Knausgård’s autobiographical work of fiction, My Struggle, lingers in the shadows of the mind’s imaginings. This narrative illuminates an essence of rKnausgård’s autobiographical work of fiction, My Struggle, lingers in the shadows of the mind’s imaginings. This narrative illuminates an essence of realism often forgotten and unnoticed by a mind that is too distracted to notice the finite occurrences of the everyday. The awareness towards the finite motions of each moment are drawn forward by a voice that is acutely hyper-aware and astutely direct in its intentions. Though he is deeply connected to his friends and loved ones, Knausgård is a solitary man, a man that revels in the peace offered by reflection both internal and external. His narrative voice speaks with an intoxicating simplicity, capable of describing everyday actions – such as buttering toast, cleaning a bathroom with disinfectant, or carrying a grocery bag of beer down a snowy road – with exactitude lacking metaphorical intentions....more
This book was originally published in 1999 and I read the 2012 updated copy of the book.For a book that argued so much about the lack of integrity inThis book was originally published in 1999 and I read the 2012 updated copy of the book.For a book that argued so much about the lack of integrity in medical science, I was sorely disappointed in the format that Le Fanu had updated his book. The updated copy wasn’t really an updated in as much as Le Fanu had written a few new chapters that were applicable to the 13 years since his original publishing but the original content of the book was completely unedited from its 1999 presentation. This was most notable in the references to costs of medical expenditure in the 1990’s that could have easily been updated with 2012 figures without needing to add on new redundant chapters to cover the last decade.
Another drawback to this book is that in being British and enjoying the benefit of a single-payer medical service, Le Fanu completely omitted any reference to the debilitating influence of American style medical insurers as a downfall to the medical system. Le Fanu did make reference to the overall expenditure of the US economy, but he seemed to completely ignore one of my most influential factors in the US system, that being that a myriad of insurance providers have an overly influential power with regard to dictating care administered because the insurance providers influence the cost of care received. Furthermore, in ignoring the influence of insurance providers Le Fanu takes no notice of the plight of the uninsured who do not receive the benefits of preventative medicine because they avoid the cost of seeing a medical provider. Shannon Brownlee’s OverTreated provides a much more thorough analysis of the labyrinthian influence of the American medical system and I would recommend that book over Le Fanu’s if you have interest in the cause for the high costs of medicine....more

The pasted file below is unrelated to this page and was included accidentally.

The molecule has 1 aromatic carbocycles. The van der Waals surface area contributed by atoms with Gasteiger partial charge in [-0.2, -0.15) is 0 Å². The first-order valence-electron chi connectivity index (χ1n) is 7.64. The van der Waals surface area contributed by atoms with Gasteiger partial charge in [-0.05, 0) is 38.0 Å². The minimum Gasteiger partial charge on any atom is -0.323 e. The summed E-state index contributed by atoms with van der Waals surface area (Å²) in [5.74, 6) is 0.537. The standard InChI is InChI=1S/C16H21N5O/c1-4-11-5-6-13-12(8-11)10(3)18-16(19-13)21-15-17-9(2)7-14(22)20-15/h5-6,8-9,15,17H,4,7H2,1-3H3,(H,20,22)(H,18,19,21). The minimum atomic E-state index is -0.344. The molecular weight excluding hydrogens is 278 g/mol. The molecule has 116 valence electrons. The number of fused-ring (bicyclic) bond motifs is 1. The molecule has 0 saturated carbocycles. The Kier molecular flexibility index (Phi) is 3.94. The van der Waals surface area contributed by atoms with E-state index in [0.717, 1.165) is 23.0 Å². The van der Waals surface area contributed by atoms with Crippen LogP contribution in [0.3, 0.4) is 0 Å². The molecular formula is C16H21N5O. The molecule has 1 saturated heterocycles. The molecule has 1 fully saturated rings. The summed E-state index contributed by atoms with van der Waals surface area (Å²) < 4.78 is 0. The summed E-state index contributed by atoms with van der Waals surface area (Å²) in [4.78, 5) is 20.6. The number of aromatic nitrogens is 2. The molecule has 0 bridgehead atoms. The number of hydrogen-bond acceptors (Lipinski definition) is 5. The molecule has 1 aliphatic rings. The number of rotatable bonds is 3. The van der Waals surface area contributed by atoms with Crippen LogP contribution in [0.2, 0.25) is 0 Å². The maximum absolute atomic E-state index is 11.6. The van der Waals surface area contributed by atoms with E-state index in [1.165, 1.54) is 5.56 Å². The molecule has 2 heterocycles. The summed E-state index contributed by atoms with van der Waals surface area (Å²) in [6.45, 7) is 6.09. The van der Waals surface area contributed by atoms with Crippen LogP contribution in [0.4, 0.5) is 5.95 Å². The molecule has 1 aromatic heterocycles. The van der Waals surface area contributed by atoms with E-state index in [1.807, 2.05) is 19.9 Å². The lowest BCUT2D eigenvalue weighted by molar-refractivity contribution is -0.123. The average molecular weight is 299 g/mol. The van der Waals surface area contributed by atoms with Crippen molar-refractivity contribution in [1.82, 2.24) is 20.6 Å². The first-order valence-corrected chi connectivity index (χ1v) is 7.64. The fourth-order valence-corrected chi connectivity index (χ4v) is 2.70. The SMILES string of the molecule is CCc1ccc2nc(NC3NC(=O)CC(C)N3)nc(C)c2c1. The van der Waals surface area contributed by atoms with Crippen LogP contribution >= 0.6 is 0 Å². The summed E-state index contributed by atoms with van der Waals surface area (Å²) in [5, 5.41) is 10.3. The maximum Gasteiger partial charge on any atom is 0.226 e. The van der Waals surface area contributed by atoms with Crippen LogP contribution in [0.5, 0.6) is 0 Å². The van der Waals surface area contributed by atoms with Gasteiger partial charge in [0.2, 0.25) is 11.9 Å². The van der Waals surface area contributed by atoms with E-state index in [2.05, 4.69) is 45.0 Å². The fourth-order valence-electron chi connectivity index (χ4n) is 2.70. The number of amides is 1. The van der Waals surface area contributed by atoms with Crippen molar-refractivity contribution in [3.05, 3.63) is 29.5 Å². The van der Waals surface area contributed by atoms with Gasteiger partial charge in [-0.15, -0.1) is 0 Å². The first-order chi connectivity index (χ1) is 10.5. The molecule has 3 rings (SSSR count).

Admittedly, I am just as much as pessimist about society’s misgivings as the next guy, but while reading Pinker’s book I allowed myself to swallow the
Admittedly, I am just as much as pessimist about society’s misgivings as the next guy, but while reading Pinker’s book I allowed myself to swallow thekool-aidand accept his argument that violence has actually been in decline through the ages, despite our gut reaction to the contrary.
To acknowledge this trend, one must accept a big picture view when looking at current events. Pinker actually urges us to take a very, very big picture view that compares the global violence experienced today with a perspective that acknowledges that our ancestors were often brutal towards one another in ways that is unimaginable today. Yes, brutality does still exist today, Pinker is not arguing that violence has been erased from human nature, and no one can deny the relatively recent past of the first half of the 20th century as the father to the two most destructive wars in human history. However, through careful analysis of world population statistics, it becomes apparent that the proportion of people living today (or even during the time of the two world wars) untouched by the many faces of violence depicted through slavery, rape, genocide, murder, and war far outweighs the number and proportion of people living (and dying) than do feel the awful touch of violence’s brutal hand.